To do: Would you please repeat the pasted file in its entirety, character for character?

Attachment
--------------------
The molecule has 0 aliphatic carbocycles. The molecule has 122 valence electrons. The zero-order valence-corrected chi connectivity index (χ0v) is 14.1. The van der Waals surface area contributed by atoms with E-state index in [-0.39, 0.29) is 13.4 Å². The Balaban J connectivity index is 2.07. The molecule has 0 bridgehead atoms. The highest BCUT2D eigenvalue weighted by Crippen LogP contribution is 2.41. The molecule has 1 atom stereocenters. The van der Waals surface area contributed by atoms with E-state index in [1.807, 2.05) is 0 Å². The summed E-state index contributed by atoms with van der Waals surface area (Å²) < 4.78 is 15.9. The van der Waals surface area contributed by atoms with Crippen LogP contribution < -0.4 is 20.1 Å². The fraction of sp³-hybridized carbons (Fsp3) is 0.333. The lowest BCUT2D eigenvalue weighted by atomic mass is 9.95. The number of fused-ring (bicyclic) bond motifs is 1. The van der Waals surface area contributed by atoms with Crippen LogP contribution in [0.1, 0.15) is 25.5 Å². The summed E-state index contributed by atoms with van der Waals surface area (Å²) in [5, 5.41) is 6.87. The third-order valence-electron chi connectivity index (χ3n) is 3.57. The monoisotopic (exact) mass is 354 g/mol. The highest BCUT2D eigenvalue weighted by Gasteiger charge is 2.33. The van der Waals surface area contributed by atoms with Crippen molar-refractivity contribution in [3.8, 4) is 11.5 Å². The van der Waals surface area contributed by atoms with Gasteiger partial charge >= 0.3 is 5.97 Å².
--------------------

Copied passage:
The molecule has 0 aliphatic carbocycles. The molecule has 122 valence electrons. The zero-order valence-corrected chi connectivity index (χ0v) is 14.1. The van der Waals surface area contributed by atoms with E-state index in [-0.39, 0.29) is 13.4 Å². The Balaban J connectivity index is 2.07. The molecule has 0 bridgehead atoms. The highest BCUT2D eigenvalue weighted by Crippen LogP contribution is 2.41. The molecule has 1 atom stereocenters. The van der Waals surface area contributed by atoms with E-state index in [1.807, 2.05) is 0 Å². The summed E-state index contributed by atoms with van der Waals surface area (Å²) < 4.78 is 15.9. The van der Waals surface area contributed by atoms with Crippen LogP contribution < -0.4 is 20.1 Å². The fraction of sp³-hybridized carbons (Fsp3) is 0.333. The lowest BCUT2D eigenvalue weighted by atomic mass is 9.95. The number of fused-ring (bicyclic) bond motifs is 1. The van der Waals surface area contributed by atoms with Crippen LogP contribution in [0.1, 0.15) is 25.5 Å². The summed E-state index contributed by atoms with van der Waals surface area (Å²) in [5, 5.41) is 6.87. The third-order valence-electron chi connectivity index (χ3n) is 3.57. The monoisotopic (exact) mass is 354 g/mol. The highest BCUT2D eigenvalue weighted by Gasteiger charge is 2.33. The van der Waals surface area contributed by atoms with Crippen molar-refractivity contribution in [3.8, 4) is 11.5 Å². The van der Waals surface area contributed by atoms with Gasteiger partial charge >= 0.3 is 5.97 Å².